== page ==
Types of Computer Crime
Computer crime, or cybercrime, is a term used broadly to describe criminal activity in which computers or computer networks are a tool, a target, or a place of criminal activity. These categories are not exclusive, and many activities can be character- ized as falling in one or more categories. The term cybercrime has a connotation of the use of networks specifically, whereas computer crime may or may not involve networks.
The U.S. Department of Justice [DOJ00] categorizes computer crime based on the role that the computer plays in the criminal activity, as follows:
• Computers as targets: This form of crime targets a computer system, to acquire information stored on that computer system, to control the target sys- tem without authorization or payment (theft of service), or to alter the integrity of data or interfere with the availability of the computer or server. Using the terminology of Chapter 1, this form of crime involves an attack on data integrity, system integrity, data confidentiality, privacy, or availability.
Computers as storage devices: Computers can be used to further unlawful activity by using a computer or a computer device as a passive storage medium. For example, the computer can be used to store stolen password lists, credit card or calling card numbers, proprietary corporate information, porno- graphic image files, or “warez” (pirated commercial software).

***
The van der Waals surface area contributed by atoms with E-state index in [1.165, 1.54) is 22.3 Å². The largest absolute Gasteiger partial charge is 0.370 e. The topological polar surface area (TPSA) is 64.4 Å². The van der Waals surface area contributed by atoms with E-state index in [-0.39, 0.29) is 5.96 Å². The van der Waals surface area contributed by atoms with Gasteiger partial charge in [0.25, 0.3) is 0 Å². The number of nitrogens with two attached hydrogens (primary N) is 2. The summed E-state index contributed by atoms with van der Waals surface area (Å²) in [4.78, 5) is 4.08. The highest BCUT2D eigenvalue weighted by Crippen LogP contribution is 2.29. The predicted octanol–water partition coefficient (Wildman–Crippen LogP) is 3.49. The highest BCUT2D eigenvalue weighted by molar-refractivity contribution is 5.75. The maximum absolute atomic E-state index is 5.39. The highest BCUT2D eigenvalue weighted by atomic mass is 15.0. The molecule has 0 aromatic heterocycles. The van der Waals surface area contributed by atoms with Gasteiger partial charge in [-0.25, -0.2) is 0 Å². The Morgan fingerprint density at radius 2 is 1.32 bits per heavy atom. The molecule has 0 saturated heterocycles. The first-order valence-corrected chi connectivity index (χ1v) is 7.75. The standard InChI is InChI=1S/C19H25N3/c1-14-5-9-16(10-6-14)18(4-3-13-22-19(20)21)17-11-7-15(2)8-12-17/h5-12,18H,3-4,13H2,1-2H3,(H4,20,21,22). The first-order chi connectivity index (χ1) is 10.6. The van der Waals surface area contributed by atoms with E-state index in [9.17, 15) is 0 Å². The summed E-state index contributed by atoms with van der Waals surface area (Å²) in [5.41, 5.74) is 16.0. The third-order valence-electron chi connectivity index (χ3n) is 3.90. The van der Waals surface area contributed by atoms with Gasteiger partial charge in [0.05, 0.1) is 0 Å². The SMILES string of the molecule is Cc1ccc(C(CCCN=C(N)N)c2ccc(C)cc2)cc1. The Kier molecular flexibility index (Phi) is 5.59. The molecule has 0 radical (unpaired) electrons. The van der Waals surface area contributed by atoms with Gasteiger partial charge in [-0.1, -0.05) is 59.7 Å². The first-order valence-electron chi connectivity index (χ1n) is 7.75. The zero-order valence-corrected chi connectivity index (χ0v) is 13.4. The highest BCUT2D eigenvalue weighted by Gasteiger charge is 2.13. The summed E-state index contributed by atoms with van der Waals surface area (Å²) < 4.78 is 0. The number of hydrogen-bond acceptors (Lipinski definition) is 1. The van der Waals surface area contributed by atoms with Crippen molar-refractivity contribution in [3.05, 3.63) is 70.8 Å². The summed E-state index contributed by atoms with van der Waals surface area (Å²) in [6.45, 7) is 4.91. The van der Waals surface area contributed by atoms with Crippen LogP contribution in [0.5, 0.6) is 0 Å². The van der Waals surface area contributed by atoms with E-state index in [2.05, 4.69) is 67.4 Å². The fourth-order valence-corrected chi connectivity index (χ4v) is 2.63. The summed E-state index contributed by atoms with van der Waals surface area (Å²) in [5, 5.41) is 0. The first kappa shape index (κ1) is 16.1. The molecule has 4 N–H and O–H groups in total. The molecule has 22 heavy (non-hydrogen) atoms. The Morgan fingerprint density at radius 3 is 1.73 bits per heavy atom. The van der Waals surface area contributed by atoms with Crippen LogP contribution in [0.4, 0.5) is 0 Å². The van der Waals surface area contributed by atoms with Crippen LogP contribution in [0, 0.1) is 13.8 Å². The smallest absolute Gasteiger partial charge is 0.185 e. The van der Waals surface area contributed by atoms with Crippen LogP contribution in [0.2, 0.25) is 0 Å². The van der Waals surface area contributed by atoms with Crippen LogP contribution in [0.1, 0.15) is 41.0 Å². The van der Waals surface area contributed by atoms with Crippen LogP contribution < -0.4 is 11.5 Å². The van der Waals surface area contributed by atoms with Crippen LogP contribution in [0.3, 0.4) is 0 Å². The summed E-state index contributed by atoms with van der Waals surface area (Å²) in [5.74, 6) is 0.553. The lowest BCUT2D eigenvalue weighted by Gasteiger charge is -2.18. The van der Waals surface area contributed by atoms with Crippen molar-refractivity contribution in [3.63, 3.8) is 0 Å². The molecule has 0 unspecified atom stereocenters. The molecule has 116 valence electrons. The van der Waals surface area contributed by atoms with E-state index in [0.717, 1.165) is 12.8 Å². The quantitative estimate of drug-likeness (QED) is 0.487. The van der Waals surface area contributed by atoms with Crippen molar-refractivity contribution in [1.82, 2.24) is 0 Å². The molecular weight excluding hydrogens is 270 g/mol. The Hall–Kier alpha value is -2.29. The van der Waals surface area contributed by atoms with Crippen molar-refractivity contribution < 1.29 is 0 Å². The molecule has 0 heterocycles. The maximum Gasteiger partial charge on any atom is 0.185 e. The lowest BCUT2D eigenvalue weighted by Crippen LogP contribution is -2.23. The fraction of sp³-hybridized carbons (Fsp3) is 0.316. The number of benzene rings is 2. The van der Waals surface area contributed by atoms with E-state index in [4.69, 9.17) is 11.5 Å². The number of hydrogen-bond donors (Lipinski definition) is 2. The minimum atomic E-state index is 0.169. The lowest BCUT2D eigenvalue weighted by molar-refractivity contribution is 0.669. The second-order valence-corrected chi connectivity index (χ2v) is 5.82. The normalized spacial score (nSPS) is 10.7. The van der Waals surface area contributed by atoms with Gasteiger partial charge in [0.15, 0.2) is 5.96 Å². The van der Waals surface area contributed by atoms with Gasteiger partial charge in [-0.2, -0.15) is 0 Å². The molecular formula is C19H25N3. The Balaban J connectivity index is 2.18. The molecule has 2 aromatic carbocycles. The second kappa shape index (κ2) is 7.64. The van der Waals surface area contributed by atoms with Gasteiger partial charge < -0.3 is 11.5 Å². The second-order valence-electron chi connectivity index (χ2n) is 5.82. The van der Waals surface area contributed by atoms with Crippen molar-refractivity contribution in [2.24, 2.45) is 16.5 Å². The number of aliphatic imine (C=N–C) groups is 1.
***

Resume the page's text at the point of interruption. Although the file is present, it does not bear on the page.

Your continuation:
• Computers as communications tools: Many of the crimes falling within this category are simply traditional crimes that are committed online. Examples include the illegal sale of prescription drugs, controlled substances, alcohol, and guns; fraud; gambling; and child pornography.
A more specific list of crimes, shown in Table 23.1, is defined in the interna- tional Convention on Cybercrime.2 This is a useful list because it represents an international consensus on what constitutes computer crime, or cybercrime, and what crimes are considered important.Yet another categorization is used in the CERT 2006 annual E-crime Survey, the results of which are shown in Table 23.2. The figures in the second column indicate the percentage of respondents who report at least one incident in the corresponding row category. Entries in the remaining three columns indicate the percentage of respondents who reported a given source for an attack.